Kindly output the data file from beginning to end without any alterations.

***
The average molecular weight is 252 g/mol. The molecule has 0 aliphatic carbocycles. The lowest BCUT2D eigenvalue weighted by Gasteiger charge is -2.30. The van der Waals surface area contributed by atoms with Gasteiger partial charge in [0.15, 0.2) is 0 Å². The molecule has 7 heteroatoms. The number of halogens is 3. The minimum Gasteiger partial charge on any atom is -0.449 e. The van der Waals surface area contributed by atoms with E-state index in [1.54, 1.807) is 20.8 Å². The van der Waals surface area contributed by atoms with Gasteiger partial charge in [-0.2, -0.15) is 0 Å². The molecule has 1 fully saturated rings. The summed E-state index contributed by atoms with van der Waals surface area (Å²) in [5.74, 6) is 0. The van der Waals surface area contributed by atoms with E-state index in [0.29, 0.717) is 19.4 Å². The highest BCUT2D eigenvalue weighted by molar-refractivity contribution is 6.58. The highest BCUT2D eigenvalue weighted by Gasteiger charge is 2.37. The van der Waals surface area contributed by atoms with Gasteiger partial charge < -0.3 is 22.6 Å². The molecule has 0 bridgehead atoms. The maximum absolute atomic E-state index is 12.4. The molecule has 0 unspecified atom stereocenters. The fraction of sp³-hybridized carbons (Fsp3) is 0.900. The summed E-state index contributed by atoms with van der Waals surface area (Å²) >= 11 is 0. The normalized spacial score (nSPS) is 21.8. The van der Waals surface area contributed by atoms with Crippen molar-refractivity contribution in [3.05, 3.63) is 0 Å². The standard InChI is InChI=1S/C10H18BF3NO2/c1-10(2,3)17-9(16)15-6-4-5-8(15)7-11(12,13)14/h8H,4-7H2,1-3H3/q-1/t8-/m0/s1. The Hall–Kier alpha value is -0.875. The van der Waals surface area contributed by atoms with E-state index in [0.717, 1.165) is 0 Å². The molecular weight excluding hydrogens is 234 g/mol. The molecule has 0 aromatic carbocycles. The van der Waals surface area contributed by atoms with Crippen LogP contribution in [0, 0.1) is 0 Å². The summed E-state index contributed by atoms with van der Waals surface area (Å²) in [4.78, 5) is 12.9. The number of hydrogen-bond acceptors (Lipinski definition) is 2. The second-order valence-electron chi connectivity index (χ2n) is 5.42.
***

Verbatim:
The average molecular weight is 252 g/mol. The molecule has 0 aliphatic carbocycles. The lowest BCUT2D eigenvalue weighted by Gasteiger charge is -2.30. The van der Waals surface area contributed by atoms with Gasteiger partial charge in [0.15, 0.2) is 0 Å². The molecule has 7 heteroatoms. The number of halogens is 3. The minimum Gasteiger partial charge on any atom is -0.449 e. The van der Waals surface area contributed by atoms with E-state index in [1.54, 1.807) is 20.8 Å². The van der Waals surface area contributed by atoms with Gasteiger partial charge in [-0.2, -0.15) is 0 Å². The molecule has 1 fully saturated rings. The summed E-state index contributed by atoms with van der Waals surface area (Å²) in [5.74, 6) is 0. The van der Waals surface area contributed by atoms with E-state index in [0.29, 0.717) is 19.4 Å². The highest BCUT2D eigenvalue weighted by molar-refractivity contribution is 6.58. The highest BCUT2D eigenvalue weighted by Gasteiger charge is 2.37. The van der Waals surface area contributed by atoms with Gasteiger partial charge < -0.3 is 22.6 Å². The molecule has 0 bridgehead atoms. The maximum absolute atomic E-state index is 12.4. The molecule has 0 unspecified atom stereocenters. The fraction of sp³-hybridized carbons (Fsp3) is 0.900. The summed E-state index contributed by atoms with van der Waals surface area (Å²) >= 11 is 0. The normalized spacial score (nSPS) is 21.8. The van der Waals surface area contributed by atoms with Crippen molar-refractivity contribution in [3.05, 3.63) is 0 Å². The standard InChI is InChI=1S/C10H18BF3NO2/c1-10(2,3)17-9(16)15-6-4-5-8(15)7-11(12,13)14/h8H,4-7H2,1-3H3/q-1/t8-/m0/s1. The Hall–Kier alpha value is -0.875. The van der Waals surface area contributed by atoms with E-state index in [0.717, 1.165) is 0 Å². The molecular weight excluding hydrogens is 234 g/mol. The molecule has 0 aromatic carbocycles. The van der Waals surface area contributed by atoms with Crippen LogP contribution in [0, 0.1) is 0 Å². The summed E-state index contributed by atoms with van der Waals surface area (Å²) in [4.78, 5) is 12.9. The number of hydrogen-bond acceptors (Lipinski definition) is 2. The second-order valence-electron chi connectivity index (χ2n) is 5.42.